This article considers how the theme of witchcraft within Thomas Malory’s Le Morte D’Arthur can be examined alongside real examples of women accused of witchcraft in the late Middle Ages. It argues that Malory was influenced by contemporary events and his work includes references his audience could associate with. These real witchcraft accusations were made by influential men against women in order to indirectly attack their male political enemies. Reading of both Malory’s fictional accounts and the records of actual trials enriches our understanding of how accusations of witchcraft came to be politically important in fifteenth-century England.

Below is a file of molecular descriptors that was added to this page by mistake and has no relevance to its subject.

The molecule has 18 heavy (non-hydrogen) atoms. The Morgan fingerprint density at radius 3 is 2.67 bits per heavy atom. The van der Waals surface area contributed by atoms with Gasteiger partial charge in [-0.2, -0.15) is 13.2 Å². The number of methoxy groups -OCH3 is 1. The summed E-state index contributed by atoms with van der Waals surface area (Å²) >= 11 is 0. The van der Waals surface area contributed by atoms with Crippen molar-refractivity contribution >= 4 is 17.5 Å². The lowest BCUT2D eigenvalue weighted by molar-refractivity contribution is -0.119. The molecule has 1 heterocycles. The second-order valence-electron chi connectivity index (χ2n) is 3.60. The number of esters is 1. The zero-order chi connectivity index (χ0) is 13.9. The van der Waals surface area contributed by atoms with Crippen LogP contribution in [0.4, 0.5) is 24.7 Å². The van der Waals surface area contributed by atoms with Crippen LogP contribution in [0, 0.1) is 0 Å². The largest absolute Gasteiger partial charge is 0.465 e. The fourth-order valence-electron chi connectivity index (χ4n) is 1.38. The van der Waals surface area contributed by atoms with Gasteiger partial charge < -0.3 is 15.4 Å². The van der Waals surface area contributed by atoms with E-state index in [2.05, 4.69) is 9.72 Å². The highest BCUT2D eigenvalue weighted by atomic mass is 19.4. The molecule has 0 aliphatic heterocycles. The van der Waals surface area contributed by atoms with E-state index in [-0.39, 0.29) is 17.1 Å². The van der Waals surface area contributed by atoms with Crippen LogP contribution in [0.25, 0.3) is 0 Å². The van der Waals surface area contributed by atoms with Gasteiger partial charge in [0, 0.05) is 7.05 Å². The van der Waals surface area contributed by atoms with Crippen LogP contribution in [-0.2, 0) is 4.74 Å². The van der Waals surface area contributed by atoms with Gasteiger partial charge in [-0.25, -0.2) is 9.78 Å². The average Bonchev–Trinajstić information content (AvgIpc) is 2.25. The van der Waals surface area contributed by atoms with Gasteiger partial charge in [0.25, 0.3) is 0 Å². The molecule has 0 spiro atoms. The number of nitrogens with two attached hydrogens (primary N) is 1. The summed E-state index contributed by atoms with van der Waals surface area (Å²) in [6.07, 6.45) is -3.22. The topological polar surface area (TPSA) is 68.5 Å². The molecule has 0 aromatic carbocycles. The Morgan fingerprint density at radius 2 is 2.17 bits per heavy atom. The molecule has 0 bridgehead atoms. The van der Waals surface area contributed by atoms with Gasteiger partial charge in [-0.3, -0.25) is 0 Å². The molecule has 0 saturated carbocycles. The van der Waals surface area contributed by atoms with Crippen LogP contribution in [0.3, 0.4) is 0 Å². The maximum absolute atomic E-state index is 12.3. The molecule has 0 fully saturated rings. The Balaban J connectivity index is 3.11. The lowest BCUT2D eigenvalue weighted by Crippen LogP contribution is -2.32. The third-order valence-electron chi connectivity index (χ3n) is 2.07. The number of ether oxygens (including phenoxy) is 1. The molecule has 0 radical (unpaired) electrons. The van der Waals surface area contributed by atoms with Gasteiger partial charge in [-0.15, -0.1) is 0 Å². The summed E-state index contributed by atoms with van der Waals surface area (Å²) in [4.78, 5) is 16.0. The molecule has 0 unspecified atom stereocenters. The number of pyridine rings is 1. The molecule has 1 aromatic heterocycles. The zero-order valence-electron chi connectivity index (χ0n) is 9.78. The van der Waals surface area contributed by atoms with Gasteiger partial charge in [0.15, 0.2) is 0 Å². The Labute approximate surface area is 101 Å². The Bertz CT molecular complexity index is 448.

late Middle Ages, witchcraft, medieval history, England, Fifteenth Century
How to Cite
Hudson, C., (2018) “Women and Witchcraft in Thomas Malory’s Le Morte D’Arthur”, Postgraduate perspectives on the past 3(1). doi: https://doi.org/10.5920/ppp.546